For a music lecturer at Case Western Reserve University, the high note of the inauguration won't be the swearing in ceremony or throngs of people or even the glamorous balls and parties. It will be a much quieter event: the traditional inaugural luncheon for the new president.
Julie Andrijeski, a violinist, will be part of a small chamber ensemble that will perform during the traditional bipartisan meal, which is attended by members of both houses of Congress, Supreme Court justices, Cabinet members and the families of both the outgoing and incoming presidents and vice presidents.
"I was thrilled (to be asked to play). It is such an honor," Andrijeski said. "This election has been very exciting and filled with action-packed thrills through the whole process."
Andrijeski's invitation to play came from Kenneth Slowik, director of the Smithsonian Institution's Chamber Music Society and curator of the division of music at the Smithsonian's National Museum of American History, which provides the music for the inaugural luncheon.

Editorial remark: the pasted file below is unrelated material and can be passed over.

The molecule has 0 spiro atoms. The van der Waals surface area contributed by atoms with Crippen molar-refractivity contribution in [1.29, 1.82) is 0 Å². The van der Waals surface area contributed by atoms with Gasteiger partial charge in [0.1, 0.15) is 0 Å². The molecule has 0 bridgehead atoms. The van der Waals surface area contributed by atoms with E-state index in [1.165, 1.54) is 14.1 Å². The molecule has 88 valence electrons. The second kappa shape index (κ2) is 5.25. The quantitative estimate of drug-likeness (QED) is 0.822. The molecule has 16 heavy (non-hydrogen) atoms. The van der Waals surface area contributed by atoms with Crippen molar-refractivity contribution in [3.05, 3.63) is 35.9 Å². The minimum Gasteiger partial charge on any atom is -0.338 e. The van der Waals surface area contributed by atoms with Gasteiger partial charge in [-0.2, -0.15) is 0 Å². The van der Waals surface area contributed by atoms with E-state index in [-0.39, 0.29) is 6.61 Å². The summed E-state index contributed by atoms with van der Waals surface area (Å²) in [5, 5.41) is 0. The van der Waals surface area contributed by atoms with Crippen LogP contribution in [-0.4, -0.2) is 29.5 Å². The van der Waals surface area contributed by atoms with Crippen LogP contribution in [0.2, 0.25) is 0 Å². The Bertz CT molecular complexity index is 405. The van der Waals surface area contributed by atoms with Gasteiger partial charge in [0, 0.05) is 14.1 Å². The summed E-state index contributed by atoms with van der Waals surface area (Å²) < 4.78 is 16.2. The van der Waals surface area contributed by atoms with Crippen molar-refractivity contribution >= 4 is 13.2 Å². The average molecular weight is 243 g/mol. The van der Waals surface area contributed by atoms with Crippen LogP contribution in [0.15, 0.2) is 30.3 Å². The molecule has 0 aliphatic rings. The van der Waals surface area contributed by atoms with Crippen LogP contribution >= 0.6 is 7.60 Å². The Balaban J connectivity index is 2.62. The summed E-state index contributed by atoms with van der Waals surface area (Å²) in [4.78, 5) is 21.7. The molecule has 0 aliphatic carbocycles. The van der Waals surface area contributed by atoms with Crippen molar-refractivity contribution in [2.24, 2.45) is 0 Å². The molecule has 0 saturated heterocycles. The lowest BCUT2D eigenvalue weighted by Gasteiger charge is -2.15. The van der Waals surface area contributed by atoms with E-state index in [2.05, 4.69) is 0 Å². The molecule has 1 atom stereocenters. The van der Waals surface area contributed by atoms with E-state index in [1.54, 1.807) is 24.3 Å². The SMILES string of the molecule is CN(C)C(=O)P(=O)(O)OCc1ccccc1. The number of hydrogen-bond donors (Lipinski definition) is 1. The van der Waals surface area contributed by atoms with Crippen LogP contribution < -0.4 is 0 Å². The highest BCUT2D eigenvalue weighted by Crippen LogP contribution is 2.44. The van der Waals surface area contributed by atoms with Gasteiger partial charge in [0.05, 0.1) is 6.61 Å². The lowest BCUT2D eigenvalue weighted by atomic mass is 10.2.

Slowik is also the artistic director for the Baroque Performance Institute at Oberlin College, a summer program at which Andrijeski teaches violin and dance. Among the other members of the five-person ensemble are two Oberlin professors.
"I got lucky," she joked when asked how her invitation came about. "Ken and I have worked together in the summer program at Oberlin and I will be playing with this group again in May as part of the Smithsonian's regular series. So, in addition to it being such an honor to play, it also allows us additional rehearsal time as a group."
The music for the program comes mostly from Thomas Jefferson's library. Andrijeski says the former president owned a fine collection of works by Handel and others, which now belong to the Smithsonian. Works by Purcell and several popular marches —typical for a presidential event —also will be included.
It's unlikely that Andrijeski will have an opportunity to meet the nation's 44th president, but being asked to take part in an event held in his honor is still quite a thrill, she said.
"Right now, I honestly don't know what I'd say (if I met him)," she said. "But it's such a special and historic event, and that makes it all the more exciting for me."
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